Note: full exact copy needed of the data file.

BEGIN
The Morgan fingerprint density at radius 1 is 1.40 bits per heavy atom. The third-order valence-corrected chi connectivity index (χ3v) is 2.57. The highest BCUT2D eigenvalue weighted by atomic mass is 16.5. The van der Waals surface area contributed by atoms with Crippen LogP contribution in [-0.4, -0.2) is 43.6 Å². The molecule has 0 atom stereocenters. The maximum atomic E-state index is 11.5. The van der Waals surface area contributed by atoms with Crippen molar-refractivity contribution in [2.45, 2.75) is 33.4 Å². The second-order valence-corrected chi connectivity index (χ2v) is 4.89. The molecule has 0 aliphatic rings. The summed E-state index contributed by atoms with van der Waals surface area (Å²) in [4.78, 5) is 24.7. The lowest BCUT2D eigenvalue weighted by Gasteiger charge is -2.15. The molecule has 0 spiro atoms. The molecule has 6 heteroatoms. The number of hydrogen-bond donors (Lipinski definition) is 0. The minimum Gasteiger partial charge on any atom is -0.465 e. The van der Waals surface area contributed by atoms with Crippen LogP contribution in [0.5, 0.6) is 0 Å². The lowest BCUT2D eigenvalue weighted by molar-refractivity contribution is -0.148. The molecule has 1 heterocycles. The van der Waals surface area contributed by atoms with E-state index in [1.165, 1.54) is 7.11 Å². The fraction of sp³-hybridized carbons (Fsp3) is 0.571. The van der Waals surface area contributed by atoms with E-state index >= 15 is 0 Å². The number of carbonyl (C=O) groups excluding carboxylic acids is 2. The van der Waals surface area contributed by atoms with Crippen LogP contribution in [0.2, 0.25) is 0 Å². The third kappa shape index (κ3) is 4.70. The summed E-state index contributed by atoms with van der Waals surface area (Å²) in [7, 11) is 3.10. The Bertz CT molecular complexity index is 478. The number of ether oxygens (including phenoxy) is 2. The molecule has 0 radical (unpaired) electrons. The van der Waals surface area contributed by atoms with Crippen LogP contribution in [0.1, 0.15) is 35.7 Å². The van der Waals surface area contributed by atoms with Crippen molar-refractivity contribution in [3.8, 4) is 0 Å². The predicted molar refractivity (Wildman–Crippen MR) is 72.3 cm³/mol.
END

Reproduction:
The Morgan fingerprint density at radius 1 is 1.40 bits per heavy atom. The third-order valence-corrected chi connectivity index (χ3v) is 2.57. The highest BCUT2D eigenvalue weighted by atomic mass is 16.5. The van der Waals surface area contributed by atoms with Crippen LogP contribution in [-0.4, -0.2) is 43.6 Å². The molecule has 0 atom stereocenters. The maximum atomic E-state index is 11.5. The van der Waals surface area contributed by atoms with Crippen molar-refractivity contribution in [2.45, 2.75) is 33.4 Å². The second-order valence-corrected chi connectivity index (χ2v) is 4.89. The molecule has 0 aliphatic rings. The summed E-state index contributed by atoms with van der Waals surface area (Å²) in [4.78, 5) is 24.7. The lowest BCUT2D eigenvalue weighted by Gasteiger charge is -2.15. The molecule has 0 spiro atoms. The molecule has 6 heteroatoms. The number of hydrogen-bond donors (Lipinski definition) is 0. The minimum Gasteiger partial charge on any atom is -0.465 e. The van der Waals surface area contributed by atoms with Crippen LogP contribution in [0.5, 0.6) is 0 Å². The lowest BCUT2D eigenvalue weighted by molar-refractivity contribution is -0.148. The molecule has 1 heterocycles. The van der Waals surface area contributed by atoms with E-state index in [1.165, 1.54) is 7.11 Å². The fraction of sp³-hybridized carbons (Fsp3) is 0.571. The van der Waals surface area contributed by atoms with E-state index >= 15 is 0 Å². The number of carbonyl (C=O) groups excluding carboxylic acids is 2. The van der Waals surface area contributed by atoms with Crippen LogP contribution in [0.2, 0.25) is 0 Å². The third kappa shape index (κ3) is 4.70. The summed E-state index contributed by atoms with van der Waals surface area (Å²) in [7, 11) is 3.10. The Bertz CT molecular complexity index is 478. The number of ether oxygens (including phenoxy) is 2. The molecule has 0 radical (unpaired) electrons. The van der Waals surface area contributed by atoms with Crippen LogP contribution in [0.1, 0.15) is 35.7 Å². The van der Waals surface area contributed by atoms with Crippen molar-refractivity contribution in [3.8, 4) is 0 Å². The predicted molar refractivity (Wildman–Crippen MR) is 72.3 cm³/mol.